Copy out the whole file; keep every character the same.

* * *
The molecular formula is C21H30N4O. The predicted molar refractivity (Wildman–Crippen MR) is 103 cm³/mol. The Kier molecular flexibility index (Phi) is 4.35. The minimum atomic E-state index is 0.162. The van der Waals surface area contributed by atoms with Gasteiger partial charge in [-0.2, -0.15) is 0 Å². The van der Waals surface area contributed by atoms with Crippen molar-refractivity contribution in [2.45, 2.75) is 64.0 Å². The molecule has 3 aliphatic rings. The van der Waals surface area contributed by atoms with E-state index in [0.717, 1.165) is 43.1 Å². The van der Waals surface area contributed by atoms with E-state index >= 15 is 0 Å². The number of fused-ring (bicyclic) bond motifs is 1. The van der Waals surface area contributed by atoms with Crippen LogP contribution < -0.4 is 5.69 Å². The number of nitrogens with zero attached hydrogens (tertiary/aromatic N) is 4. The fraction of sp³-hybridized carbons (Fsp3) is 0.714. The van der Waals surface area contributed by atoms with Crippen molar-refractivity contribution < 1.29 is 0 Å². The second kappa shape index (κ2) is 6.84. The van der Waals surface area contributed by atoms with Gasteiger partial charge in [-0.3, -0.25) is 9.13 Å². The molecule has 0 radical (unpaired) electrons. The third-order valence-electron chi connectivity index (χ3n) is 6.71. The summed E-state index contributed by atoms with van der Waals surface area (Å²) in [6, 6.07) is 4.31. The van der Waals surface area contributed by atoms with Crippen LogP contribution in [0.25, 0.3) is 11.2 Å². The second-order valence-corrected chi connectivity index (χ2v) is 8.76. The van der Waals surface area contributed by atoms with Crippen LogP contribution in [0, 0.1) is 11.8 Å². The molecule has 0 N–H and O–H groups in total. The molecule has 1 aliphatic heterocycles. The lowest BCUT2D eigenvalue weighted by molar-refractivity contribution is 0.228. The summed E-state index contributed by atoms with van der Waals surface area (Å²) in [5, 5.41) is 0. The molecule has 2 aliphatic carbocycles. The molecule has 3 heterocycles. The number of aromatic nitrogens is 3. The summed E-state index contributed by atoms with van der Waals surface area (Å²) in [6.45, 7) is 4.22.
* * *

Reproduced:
The molecular formula is C21H30N4O. The predicted molar refractivity (Wildman–Crippen MR) is 103 cm³/mol. The Kier molecular flexibility index (Phi) is 4.35. The minimum atomic E-state index is 0.162. The van der Waals surface area contributed by atoms with Gasteiger partial charge in [-0.2, -0.15) is 0 Å². The van der Waals surface area contributed by atoms with Crippen molar-refractivity contribution in [2.45, 2.75) is 64.0 Å². The molecule has 3 aliphatic rings. The van der Waals surface area contributed by atoms with E-state index in [0.717, 1.165) is 43.1 Å². The van der Waals surface area contributed by atoms with E-state index >= 15 is 0 Å². The number of fused-ring (bicyclic) bond motifs is 1. The van der Waals surface area contributed by atoms with Crippen LogP contribution < -0.4 is 5.69 Å². The number of nitrogens with zero attached hydrogens (tertiary/aromatic N) is 4. The fraction of sp³-hybridized carbons (Fsp3) is 0.714. The van der Waals surface area contributed by atoms with Crippen molar-refractivity contribution < 1.29 is 0 Å². The second kappa shape index (κ2) is 6.84. The van der Waals surface area contributed by atoms with Gasteiger partial charge in [-0.3, -0.25) is 9.13 Å². The molecule has 0 radical (unpaired) electrons. The third-order valence-electron chi connectivity index (χ3n) is 6.71. The summed E-state index contributed by atoms with van der Waals surface area (Å²) in [6, 6.07) is 4.31. The van der Waals surface area contributed by atoms with Crippen LogP contribution in [0.25, 0.3) is 11.2 Å². The second-order valence-corrected chi connectivity index (χ2v) is 8.76. The van der Waals surface area contributed by atoms with Crippen LogP contribution in [0, 0.1) is 11.8 Å². The molecule has 0 N–H and O–H groups in total. The molecule has 1 aliphatic heterocycles. The lowest BCUT2D eigenvalue weighted by molar-refractivity contribution is 0.228. The summed E-state index contributed by atoms with van der Waals surface area (Å²) in [5, 5.41) is 0. The molecule has 2 aliphatic carbocycles. The molecule has 3 heterocycles. The number of aromatic nitrogens is 3. The summed E-state index contributed by atoms with van der Waals surface area (Å²) in [6.45, 7) is 4.22.